Next, we can edit print-greetings.js to import methods from greetings.js using require(). The require() method returns whatever was exported from the imported module. In this case, the require() method returns an object with three greeting methods and that object gets assigned to the greetings variable. The greetings methods are then accessible through the greetings variable.

printGreetings.js:var greetings = require('./greetings.js') console.log('Swedish ' + greetings.sayHelloInSwedish() + ' & English ' + greetings.sayHelloInEnglish() + ' & Tatar ' + greetings.sayHelloInTatar())

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Core Modules

Core modules come with Node.js and don’t need to be installed. Core modules provide low-level functionality and helper methods. They allow Node.js to work with the filesystem, networking, binary data, streams, spawn external processes, parse query strings, file paths and URLs, and perform other helpful tasks such as creating HTTP(S) agents/clients and servers.

Here’s the list of main core modules:

  • fs: module to work with the file system, files and folders
  • path: module to parse file system paths across platforms
  • querystring: module to parse query string data
  • net: module to work with networking for various protocols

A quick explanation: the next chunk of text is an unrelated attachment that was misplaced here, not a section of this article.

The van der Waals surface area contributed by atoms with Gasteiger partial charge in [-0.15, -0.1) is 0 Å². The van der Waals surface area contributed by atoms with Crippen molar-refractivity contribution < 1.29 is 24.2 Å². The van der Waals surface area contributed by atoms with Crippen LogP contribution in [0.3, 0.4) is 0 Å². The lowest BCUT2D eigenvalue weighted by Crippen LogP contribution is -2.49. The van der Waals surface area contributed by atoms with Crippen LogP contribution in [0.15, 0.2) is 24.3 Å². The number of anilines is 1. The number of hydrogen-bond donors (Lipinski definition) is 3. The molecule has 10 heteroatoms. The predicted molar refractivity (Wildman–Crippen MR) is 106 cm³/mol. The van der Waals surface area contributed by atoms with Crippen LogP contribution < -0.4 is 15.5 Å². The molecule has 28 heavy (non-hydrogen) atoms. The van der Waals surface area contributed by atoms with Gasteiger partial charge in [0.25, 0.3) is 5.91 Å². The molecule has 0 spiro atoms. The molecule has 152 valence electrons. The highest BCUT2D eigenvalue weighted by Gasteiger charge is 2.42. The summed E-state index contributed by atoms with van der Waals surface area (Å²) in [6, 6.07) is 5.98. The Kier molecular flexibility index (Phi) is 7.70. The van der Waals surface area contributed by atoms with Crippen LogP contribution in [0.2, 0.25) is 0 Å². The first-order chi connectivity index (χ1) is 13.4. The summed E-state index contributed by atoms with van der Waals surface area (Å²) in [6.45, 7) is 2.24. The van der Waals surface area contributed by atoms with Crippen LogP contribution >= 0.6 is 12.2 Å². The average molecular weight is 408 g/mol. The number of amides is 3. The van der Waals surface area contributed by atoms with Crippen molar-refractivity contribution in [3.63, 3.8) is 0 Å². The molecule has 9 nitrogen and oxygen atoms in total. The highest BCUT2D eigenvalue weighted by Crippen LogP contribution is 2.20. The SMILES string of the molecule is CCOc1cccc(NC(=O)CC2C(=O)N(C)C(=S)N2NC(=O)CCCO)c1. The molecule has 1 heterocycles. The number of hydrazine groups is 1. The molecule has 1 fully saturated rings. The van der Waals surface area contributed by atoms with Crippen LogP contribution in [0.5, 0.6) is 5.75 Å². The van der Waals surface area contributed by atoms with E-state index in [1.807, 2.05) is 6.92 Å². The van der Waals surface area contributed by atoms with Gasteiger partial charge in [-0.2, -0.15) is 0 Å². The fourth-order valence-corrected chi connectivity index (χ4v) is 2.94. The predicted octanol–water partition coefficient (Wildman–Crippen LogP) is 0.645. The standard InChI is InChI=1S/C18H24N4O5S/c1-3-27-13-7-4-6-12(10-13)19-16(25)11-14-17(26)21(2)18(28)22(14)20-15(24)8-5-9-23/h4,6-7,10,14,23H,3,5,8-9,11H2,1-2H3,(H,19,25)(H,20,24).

• stream: module to work with data streams
  • events: module to implement event emitters (Node observer pattern)
  • child_process: module to spawn external processes
  • os: module to access OS-level information including platform, number of CPUs, memory, uptime, etc.
  • url: module to parse URLs
  • http: module to make requests (client) and accept requests (server)
  • https: module to do the same as http only for HTTPS
  • util: various utilities including promosify which turns any standard Node core method into a promise-base API
  • assert: module to perform assertion based testing
  • crypto: module to encrypt and hash information

There is no need to install or download core modules. To include them in your application, all you need is to use the following syntax:const http = require('http') //replace `http` with the core module you want to use

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fs handles file system operations such as reading to and writing from files. There are synchronous and asynchronous methods in the library. Some of the methods include the following:

  • fs.readFile(): reads files asynchronously
  • fs.writeFile(): writes data to files asynchronously